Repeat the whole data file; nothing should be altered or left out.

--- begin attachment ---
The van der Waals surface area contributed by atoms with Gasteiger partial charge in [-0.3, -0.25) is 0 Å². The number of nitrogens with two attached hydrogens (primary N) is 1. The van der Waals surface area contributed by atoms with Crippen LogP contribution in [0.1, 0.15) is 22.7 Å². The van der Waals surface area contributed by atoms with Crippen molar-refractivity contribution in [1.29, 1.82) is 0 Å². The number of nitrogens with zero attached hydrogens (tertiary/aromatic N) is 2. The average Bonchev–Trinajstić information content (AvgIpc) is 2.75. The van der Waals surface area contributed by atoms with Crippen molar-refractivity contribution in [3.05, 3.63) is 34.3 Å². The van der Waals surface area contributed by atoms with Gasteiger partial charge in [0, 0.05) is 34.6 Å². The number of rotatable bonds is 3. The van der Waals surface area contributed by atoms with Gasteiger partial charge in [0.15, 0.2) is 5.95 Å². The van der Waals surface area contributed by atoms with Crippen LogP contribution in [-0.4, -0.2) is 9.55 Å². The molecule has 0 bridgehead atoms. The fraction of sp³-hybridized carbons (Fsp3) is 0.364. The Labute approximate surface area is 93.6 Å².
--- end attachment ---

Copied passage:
The van der Waals surface area contributed by atoms with Gasteiger partial charge in [-0.3, -0.25) is 0 Å². The number of nitrogens with two attached hydrogens (primary N) is 1. The van der Waals surface area contributed by atoms with Crippen LogP contribution in [0.1, 0.15) is 22.7 Å². The van der Waals surface area contributed by atoms with Crippen molar-refractivity contribution in [1.29, 1.82) is 0 Å². The number of nitrogens with zero attached hydrogens (tertiary/aromatic N) is 2. The average Bonchev–Trinajstić information content (AvgIpc) is 2.75. The van der Waals surface area contributed by atoms with Crippen molar-refractivity contribution in [3.05, 3.63) is 34.3 Å². The van der Waals surface area contributed by atoms with Gasteiger partial charge in [0, 0.05) is 34.6 Å². The number of rotatable bonds is 3. The van der Waals surface area contributed by atoms with Gasteiger partial charge in [0.15, 0.2) is 5.95 Å². The van der Waals surface area contributed by atoms with Crippen LogP contribution in [-0.4, -0.2) is 9.55 Å². The molecule has 0 bridgehead atoms. The fraction of sp³-hybridized carbons (Fsp3) is 0.364. The Labute approximate surface area is 93.6 Å².